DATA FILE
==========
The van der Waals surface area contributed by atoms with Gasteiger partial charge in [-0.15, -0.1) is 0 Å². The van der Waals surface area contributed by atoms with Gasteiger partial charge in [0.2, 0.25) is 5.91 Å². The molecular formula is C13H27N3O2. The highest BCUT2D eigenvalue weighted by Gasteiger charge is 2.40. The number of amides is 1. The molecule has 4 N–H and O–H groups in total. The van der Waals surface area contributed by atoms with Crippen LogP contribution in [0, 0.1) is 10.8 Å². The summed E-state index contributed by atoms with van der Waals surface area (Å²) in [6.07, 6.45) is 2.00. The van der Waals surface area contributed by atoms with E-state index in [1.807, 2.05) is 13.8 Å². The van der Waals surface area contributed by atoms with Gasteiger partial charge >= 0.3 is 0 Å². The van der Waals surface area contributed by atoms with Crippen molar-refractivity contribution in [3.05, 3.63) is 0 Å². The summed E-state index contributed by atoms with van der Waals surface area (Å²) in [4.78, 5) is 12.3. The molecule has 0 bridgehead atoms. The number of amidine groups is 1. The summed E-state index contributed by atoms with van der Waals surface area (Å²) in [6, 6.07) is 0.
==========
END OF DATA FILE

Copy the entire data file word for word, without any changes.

The van der Waals surface area contributed by atoms with Gasteiger partial charge in [-0.15, -0.1) is 0 Å². The van der Waals surface area contributed by atoms with Gasteiger partial charge in [0.2, 0.25) is 5.91 Å². The molecular formula is C13H27N3O2. The highest BCUT2D eigenvalue weighted by Gasteiger charge is 2.40. The number of amides is 1. The molecule has 4 N–H and O–H groups in total. The van der Waals surface area contributed by atoms with Crippen LogP contribution in [0, 0.1) is 10.8 Å². The summed E-state index contributed by atoms with van der Waals surface area (Å²) in [6.07, 6.45) is 2.00. The van der Waals surface area contributed by atoms with E-state index in [1.807, 2.05) is 13.8 Å². The van der Waals surface area contributed by atoms with Gasteiger partial charge >= 0.3 is 0 Å². The van der Waals surface area contributed by atoms with Crippen molar-refractivity contribution in [3.05, 3.63) is 0 Å². The summed E-state index contributed by atoms with van der Waals surface area (Å²) in [4.78, 5) is 12.3. The molecule has 0 bridgehead atoms. The number of amidine groups is 1. The summed E-state index contributed by atoms with van der Waals surface area (Å²) in [6, 6.07) is 0.